Republicans in Maryland are partying today like it’s 2002, after businessman Larry Hogan beat Lt. Gov. Anthony Brown by a 51.5% to 46.8% margin and in the process becoming the first Republican to hold that office since Bob Ehrlich won a dozen years ago.
Hogan ran a smart campaign by focusing on jobs, taxes and the state of the Maryland economy, reminding voters that the O’Malley-Brown administration was responsible for over 40 tax increases during the last eight years and that i was time for a change which fit perfectly with his Change Maryland group which he started several years ago and served as the base for his campaign launch.
This election was much like 2002 when Ehrlich, ran against Lt. Gov. Kathleen Kennedy Townsend- who added her maiden name in an effort to try and woo voters who liked the Kennedy clan, but who was a very weak candidate much like Anthony Brown was this year.
Brown was handicapped by the tax and spend record of the Democrats and failed miserably in trying to spark any enthusiasm from the Democratic base.
Even so, the race was Browns to lose with a 2-1 registration advantage that should have all but guaranteed him a victory.
Instead he stumbled much like Townsend did by losing counties that O’Malley had either won or was competitive in his two victories.
Here were the keys to Hogan’s victory;
Baltimore County – won by 52,000 votes which is comparable to Ehrlich’s 64,000 vote margin in 2002. In 2006 the margin was just 8,000 votes and in 2010 he lost by 1,000 votes.
Howard County- won by 5,000 votes. Ehrlich’s margin of victory in 2002 was 10,000, but lost Howard by less than 700 votes in 2006 and 10,000 in 2010.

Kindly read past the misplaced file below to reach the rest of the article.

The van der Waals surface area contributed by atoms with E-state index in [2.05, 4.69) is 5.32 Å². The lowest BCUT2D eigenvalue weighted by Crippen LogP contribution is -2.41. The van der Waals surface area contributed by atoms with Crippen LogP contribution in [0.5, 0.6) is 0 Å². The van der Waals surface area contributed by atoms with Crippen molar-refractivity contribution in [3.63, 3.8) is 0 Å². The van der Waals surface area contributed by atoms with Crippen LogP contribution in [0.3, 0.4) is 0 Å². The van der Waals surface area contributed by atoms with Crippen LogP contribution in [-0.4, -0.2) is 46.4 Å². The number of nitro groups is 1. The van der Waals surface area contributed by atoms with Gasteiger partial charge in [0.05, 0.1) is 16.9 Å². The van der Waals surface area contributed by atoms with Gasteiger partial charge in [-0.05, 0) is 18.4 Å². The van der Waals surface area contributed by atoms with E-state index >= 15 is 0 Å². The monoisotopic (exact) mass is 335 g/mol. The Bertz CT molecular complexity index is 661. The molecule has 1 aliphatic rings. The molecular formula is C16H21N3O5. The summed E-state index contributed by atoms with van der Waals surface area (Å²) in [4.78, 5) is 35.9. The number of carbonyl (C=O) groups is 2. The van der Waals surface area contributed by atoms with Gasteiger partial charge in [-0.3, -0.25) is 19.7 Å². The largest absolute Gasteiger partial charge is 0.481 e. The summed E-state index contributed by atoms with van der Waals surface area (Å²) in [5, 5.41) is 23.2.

Montgomery County- lost by 61,000 votes. Ehrlich lost by 67,000 in 2002, but that grew to 78,000 in 2006 and 109,000 in 2010.
By winning Baltimore and Howard and reducing the deficit in Montgomery, Hogan robbed Brown of the votes he needed to offset the traditional Republican strongholds on the Eastern shore and Western Maryland and cleared a path to victory.
Hogan was criticized by some Republicans for spending so much time and money in Montgomery County, where it’s virtually impossible for a Republican to win, but the goal wasn’t to win as much as it was to get 40% of the vote. Hogan fell short of that with almost 37%, but that was far better than Ehrlich’s 30.5% in 2010 comparable to Ehrlich’s 38% from his winning campaign in 2002.
The Brown campaign may go down as the worst Democratic gubernatorial effort in Maryland history, as he garnered 43,00 fewer votes than Townsend- who was the standard bearer of bad campaigns until yesterday and was a whopping 275,000 votes less than O’Malley received in 2010. All this while Hogan increased the Republican vote totals by 70,000 and was more than Ehrlich had managed to get in the last two elections.
While winning the governor’s race is a big deal in deep blue Maryland, the reality is that Hogan will be severely limited in what he can accomplish over the next four years as he still faces an overwhelmingly Democratic state legislature, but any progress he makes by blocking and slowing down ruinous Democratic policies will be a victory for all Marylanders.